• A landmark report released in 2018, along with other studies since, shows that globally, emission cuts of 45% to 50% are needed by 2030 to have a fighting chance to meet the 1.5-degree target, without depending on technological breakthroughs, such as ways to suck carbon out of the air.

Between the lines: During the Wednesday night briefing, officials described how the target was crafted, and said there are multiple pathways within each economic sector to achieve it.

  • The administration is not betting the entire target on passing its $2.2 trillion infrastructure package, currently grinding through congressional negotiations.
  • White House analysts — led by national climate adviser Gina McCarthy and her deputy, Ali Zaidi — collaborated with government agencies and the private sector to determine feasible cuts for each economic sector.
  • They then compared those to the president's existing commitments, such as moving the U.S. to net zero emissions by 2050.

Of note: Officials repeatedly cited technological advances and market forces, which are driving a faster pace of decarbonization than thought five to 10 years ago, as reasons why their target is both ambitious and achievable.

  • They pointed to steep declines in costs for batteries, solar panels and other clean energy technologies, as well as state and city policies implemented during the Trump administration.
  • "We're standing here with better field position today than we had four years ago, than we had 10 years ago," an official said.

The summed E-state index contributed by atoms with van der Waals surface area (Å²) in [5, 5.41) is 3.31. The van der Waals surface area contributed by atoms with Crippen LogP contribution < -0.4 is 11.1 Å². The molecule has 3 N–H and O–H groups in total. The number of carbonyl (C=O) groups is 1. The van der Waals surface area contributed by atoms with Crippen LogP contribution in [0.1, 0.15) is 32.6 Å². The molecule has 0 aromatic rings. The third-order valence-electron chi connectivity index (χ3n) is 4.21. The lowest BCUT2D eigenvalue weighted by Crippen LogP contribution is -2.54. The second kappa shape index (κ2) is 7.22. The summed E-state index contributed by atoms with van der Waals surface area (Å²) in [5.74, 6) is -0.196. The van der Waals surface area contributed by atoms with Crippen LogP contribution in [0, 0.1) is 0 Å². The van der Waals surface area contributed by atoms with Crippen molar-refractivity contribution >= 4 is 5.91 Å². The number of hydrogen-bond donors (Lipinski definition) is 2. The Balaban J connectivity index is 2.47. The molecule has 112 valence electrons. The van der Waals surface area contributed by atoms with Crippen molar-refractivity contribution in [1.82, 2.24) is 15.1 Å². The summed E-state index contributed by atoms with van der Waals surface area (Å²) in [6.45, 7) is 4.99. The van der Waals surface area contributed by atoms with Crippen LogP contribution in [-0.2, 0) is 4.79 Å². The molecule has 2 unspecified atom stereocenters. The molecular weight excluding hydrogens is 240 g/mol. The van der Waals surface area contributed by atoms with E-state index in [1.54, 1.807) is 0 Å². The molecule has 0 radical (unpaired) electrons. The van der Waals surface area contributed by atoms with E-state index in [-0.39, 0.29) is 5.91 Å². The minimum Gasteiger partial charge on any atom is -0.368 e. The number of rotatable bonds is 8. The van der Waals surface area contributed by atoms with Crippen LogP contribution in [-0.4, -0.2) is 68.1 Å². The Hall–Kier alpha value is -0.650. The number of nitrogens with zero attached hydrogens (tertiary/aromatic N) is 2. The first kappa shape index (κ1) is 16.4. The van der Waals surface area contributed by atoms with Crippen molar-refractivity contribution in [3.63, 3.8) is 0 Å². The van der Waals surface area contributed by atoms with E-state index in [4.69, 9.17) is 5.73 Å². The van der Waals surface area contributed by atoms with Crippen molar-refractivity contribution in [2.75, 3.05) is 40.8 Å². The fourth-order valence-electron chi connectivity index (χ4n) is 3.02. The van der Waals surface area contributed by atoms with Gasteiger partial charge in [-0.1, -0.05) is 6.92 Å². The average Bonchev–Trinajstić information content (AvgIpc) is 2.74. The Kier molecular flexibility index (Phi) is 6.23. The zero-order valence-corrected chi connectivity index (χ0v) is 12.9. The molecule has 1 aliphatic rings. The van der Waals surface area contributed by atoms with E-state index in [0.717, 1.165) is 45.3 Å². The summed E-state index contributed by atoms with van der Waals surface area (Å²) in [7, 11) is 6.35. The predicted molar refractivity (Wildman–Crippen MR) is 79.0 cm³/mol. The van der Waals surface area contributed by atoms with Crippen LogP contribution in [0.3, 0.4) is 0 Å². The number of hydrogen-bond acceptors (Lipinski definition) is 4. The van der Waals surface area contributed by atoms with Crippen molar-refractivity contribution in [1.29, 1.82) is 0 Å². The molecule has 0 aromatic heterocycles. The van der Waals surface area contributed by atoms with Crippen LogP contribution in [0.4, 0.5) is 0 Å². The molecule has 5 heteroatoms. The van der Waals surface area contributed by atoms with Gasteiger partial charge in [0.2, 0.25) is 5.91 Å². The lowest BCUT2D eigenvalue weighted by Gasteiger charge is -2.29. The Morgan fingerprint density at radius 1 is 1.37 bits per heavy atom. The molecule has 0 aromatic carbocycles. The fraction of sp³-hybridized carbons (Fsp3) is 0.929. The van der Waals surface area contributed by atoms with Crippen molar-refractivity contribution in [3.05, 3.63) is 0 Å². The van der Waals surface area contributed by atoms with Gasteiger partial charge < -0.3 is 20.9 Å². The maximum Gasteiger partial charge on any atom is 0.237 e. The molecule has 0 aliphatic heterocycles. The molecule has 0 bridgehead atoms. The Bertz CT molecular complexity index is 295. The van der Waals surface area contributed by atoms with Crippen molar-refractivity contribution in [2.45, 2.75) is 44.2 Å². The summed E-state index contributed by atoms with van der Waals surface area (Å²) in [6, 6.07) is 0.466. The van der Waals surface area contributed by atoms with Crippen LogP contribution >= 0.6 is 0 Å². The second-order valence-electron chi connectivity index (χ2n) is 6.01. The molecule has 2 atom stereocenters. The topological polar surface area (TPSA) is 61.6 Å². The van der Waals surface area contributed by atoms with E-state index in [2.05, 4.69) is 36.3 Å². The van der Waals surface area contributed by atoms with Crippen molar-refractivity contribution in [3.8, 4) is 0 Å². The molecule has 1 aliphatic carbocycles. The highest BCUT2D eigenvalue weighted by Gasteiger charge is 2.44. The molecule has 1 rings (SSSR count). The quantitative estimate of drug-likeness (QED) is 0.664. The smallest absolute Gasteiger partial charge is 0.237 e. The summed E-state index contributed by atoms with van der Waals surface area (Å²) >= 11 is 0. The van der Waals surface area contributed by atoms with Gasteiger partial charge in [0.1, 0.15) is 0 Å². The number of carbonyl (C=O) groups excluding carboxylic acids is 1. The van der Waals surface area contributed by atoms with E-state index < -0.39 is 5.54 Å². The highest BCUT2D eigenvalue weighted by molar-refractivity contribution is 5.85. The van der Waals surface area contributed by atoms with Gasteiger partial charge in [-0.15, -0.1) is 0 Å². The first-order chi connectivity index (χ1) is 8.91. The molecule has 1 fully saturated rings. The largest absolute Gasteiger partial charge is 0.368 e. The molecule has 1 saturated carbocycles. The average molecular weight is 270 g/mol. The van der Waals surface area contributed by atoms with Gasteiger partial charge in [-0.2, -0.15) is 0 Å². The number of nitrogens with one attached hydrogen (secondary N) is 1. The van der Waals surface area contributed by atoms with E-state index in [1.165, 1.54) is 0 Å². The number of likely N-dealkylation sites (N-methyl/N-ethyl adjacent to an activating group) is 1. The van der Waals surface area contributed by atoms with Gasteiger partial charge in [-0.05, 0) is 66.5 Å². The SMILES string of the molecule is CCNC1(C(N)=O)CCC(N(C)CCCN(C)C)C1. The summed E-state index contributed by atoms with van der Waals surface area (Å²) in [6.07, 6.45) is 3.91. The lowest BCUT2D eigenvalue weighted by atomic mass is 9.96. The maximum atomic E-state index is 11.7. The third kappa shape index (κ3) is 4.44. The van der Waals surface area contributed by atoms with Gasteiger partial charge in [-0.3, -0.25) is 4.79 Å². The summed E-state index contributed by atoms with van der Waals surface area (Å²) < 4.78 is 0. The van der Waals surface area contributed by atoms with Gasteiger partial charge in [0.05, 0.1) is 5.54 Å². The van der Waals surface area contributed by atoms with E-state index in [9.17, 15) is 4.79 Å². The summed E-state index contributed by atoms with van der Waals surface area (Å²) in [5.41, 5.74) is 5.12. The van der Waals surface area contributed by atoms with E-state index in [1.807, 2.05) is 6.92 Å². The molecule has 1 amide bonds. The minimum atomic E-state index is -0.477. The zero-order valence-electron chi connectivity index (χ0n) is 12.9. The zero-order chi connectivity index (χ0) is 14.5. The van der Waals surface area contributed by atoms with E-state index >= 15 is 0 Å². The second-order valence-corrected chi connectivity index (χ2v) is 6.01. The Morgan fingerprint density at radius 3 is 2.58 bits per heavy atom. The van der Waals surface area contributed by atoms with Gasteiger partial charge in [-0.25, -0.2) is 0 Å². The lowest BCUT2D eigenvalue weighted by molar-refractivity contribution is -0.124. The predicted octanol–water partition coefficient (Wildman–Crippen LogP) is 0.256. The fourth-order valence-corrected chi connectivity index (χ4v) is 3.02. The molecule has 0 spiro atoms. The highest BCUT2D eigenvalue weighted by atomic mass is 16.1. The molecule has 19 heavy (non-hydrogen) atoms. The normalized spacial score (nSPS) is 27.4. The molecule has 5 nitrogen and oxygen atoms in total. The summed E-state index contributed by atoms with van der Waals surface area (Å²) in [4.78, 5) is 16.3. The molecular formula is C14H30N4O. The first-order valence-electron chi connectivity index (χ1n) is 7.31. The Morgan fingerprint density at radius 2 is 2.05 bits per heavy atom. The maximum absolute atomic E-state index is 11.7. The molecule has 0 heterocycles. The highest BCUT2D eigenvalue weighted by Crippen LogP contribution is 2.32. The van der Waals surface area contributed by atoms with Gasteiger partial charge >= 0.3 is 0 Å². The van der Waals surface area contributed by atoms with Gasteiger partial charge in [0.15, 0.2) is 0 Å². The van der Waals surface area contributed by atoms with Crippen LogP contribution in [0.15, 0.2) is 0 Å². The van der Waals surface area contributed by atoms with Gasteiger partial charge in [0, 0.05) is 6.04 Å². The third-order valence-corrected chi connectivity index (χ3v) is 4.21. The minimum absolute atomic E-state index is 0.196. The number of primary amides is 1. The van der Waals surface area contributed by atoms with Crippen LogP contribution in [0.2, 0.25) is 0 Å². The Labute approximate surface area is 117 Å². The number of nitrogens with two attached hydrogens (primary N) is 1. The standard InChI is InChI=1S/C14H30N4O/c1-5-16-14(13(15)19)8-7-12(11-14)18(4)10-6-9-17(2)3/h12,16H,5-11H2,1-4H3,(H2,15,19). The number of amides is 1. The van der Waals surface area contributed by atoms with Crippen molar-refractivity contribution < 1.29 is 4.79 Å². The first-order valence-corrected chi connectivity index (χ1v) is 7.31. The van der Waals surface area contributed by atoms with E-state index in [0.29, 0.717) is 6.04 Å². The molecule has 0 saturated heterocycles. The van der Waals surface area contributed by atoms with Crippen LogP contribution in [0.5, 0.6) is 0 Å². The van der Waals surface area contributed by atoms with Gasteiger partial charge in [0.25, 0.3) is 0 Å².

Reality check: Global emissions fell in 2020, but are on track to rebound after the pandemic-induced decline.

  • Arresting the growth, and bending the emissions curve downwards, is a Herculean task on a global level, where China is the top current emitter, with India, Brazil and other developing countries also seeing increases.

Ben Geman contributed reporting.

Go deeper

Ben Geman, author of Generate
Jul 30, 2021 - Politics & Policy

White House: Climate among "root causes" of migration

Illustration: Sarah Grillo/Axios

The new White House strategy for improving conditions in Central America to slow migration includes helping to build resilience to climate change.

Why it matters: Climate change is increasingly understood as one of many drivers of human displacement, both within and across borders, due to flooding and other extreme weather, effects on food security and more.

Advocates say Biden has let Haitian migrants down

Photo illustration: Aïda Amer/Axios. Photos: Chip Somodevilla/Getty Images, Christian Torres/Anadolu Agency via Getty Images

Continued turmoil in Haiti is causing a growing number of Haitians to try to make it to American shores — and some advocates say the Biden administration isn't supporting this community in its time of crisis.

The big picture: Haitian-American activists in South Florida told Axios Today they feel like President Biden has gone back on campaign promises he made to the community to stand up for them.

47 mins ago - Health

Supply isn't our only COVID treatment problem

Illustration: Brendan Lynch/Axios

Antiviral COVID treatments are hailed as a pandemic game-changer, but they're currently in very short supply — and that's only one of several barriers to access for high-risk patients.

The big picture: Even when supply ramps up, it will still be tricky to connect some of the most vulnerable patients to the pills without changes to the process.